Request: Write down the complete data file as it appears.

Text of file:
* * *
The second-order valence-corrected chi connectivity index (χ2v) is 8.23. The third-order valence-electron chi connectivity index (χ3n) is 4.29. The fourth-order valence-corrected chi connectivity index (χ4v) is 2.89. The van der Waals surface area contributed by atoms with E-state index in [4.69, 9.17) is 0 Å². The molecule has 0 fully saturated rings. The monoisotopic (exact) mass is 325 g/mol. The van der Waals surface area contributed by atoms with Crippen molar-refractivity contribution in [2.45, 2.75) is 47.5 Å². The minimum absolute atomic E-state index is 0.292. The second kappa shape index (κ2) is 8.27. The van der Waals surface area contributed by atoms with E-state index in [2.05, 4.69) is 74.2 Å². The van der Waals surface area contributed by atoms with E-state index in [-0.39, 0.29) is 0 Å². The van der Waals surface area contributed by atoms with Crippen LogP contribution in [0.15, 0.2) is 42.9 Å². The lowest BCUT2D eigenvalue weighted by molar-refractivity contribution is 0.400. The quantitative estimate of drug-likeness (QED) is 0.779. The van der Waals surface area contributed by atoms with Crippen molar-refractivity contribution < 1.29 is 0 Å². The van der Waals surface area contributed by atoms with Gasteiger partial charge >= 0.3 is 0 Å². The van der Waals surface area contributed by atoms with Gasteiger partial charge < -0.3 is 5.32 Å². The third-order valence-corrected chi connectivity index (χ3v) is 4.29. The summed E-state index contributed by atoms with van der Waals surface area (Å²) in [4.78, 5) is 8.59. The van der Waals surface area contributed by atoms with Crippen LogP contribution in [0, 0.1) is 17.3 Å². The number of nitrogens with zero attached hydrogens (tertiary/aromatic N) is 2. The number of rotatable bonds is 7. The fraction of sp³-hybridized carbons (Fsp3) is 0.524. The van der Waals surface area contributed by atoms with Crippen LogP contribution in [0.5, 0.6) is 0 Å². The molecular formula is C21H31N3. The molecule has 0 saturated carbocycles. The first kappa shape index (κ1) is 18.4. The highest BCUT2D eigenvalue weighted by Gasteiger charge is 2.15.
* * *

The second-order valence-corrected chi connectivity index (χ2v) is 8.23. The third-order valence-electron chi connectivity index (χ3n) is 4.29. The fourth-order valence-corrected chi connectivity index (χ4v) is 2.89. The van der Waals surface area contributed by atoms with E-state index in [4.69, 9.17) is 0 Å². The molecule has 0 fully saturated rings. The monoisotopic (exact) mass is 325 g/mol. The van der Waals surface area contributed by atoms with Crippen molar-refractivity contribution in [2.45, 2.75) is 47.5 Å². The minimum absolute atomic E-state index is 0.292. The second kappa shape index (κ2) is 8.27. The van der Waals surface area contributed by atoms with E-state index in [2.05, 4.69) is 74.2 Å². The van der Waals surface area contributed by atoms with E-state index in [-0.39, 0.29) is 0 Å². The van der Waals surface area contributed by atoms with Crippen LogP contribution in [0.15, 0.2) is 42.9 Å². The lowest BCUT2D eigenvalue weighted by molar-refractivity contribution is 0.400. The quantitative estimate of drug-likeness (QED) is 0.779. The van der Waals surface area contributed by atoms with Crippen molar-refractivity contribution < 1.29 is 0 Å². The van der Waals surface area contributed by atoms with Gasteiger partial charge >= 0.3 is 0 Å². The van der Waals surface area contributed by atoms with Gasteiger partial charge < -0.3 is 5.32 Å². The third-order valence-corrected chi connectivity index (χ3v) is 4.29. The summed E-state index contributed by atoms with van der Waals surface area (Å²) in [4.78, 5) is 8.59. The van der Waals surface area contributed by atoms with Crippen LogP contribution in [0, 0.1) is 17.3 Å². The number of nitrogens with zero attached hydrogens (tertiary/aromatic N) is 2. The number of rotatable bonds is 7. The fraction of sp³-hybridized carbons (Fsp3) is 0.524. The van der Waals surface area contributed by atoms with Crippen LogP contribution in [0.5, 0.6) is 0 Å². The molecular formula is C21H31N3. The molecule has 0 saturated carbocycles. The first kappa shape index (κ1) is 18.4. The highest BCUT2D eigenvalue weighted by Gasteiger charge is 2.15.